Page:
Yesterday I stood outside this house - it belongs to one of my customers and we are planning an autumn tidy up quite soon. The plants have not been staked, watered or minutely weeded around. I’ve not made a visit here since April and the regular gardener does not give much time to flowerbeds. They have largely done their thing, unprimped.
In the second week of October, rounding the corner, they cause a sharp intake of breath, a wow and a stop dead in the tracks. The flower show is far from over.
And so let me introduce you to 4 diverse plants that just right now in dry old, windblasted East Anglia are still enough to get the pavlovian juices going........so to speak and not for the eating. In particular the aconitum, known as wolf’s bane, has deadly properties. Look into Ode to Melancholy and be warned by Keats against quaffing it in a dark moment: “neither twist wolf’s bane, tight rooted for it’s poisonous wine” The twisting and tight roots are a bit puzzling. I know though that it was used for coating spears and arrows. Holds a reputation also as Europe’s most deadly native plant.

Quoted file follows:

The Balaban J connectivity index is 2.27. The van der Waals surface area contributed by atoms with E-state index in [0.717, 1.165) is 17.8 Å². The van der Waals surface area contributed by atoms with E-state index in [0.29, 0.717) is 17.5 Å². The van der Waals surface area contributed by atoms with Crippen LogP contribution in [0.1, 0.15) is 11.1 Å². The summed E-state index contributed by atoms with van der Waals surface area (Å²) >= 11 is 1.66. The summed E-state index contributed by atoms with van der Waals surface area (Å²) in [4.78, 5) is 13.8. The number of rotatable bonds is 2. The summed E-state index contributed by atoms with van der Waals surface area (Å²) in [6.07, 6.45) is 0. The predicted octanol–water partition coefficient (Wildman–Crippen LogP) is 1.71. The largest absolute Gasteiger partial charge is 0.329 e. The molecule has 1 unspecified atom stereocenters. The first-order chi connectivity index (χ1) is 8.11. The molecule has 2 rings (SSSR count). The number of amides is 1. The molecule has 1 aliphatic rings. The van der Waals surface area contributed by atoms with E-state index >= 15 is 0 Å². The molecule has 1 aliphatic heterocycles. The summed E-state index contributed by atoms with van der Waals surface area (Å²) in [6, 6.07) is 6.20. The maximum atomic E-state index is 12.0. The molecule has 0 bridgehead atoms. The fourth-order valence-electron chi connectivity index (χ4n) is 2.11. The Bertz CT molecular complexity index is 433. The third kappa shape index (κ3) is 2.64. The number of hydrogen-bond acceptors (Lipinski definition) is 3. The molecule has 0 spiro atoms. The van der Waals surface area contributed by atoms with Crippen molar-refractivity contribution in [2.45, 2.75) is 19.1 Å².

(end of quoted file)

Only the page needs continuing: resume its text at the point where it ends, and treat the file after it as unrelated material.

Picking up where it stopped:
Listed in the order they appear: Aconitum Sparks Variety
, proper deep blue and a statesman of a perennial, 1.5 metres high and standing its ground in a gale.
Abelia x grandiflora
planted two years ago and growing amain. Seem to remember we gave it a leg up by buying it in a 10 litre pot. I love this shrub as it always looks good and has a curvaceous way with its slight elegant branches.
makes its well known cousin mollis look like a rough and coarse fellow. A fab edging plant. Small sparkly and well behaved, said at the risk of sounding like the head teacher’s report.
Last but not least, Ageratina altissima Chocolate -
it is always late to show itself in the border but on arrival, as if a take on cowparsley has been effected. For the confused, it changed its name not too long ago from eupatorium.
All four of thesm thrive in a clay soil.
This small selection is from a library of plants still looking good in the tenth month. This is without touching on grasses or Piet Oudolf specials. Next year July and August will be my focus as I se them (in southern England) as months a bit bereft of the bust of flowers.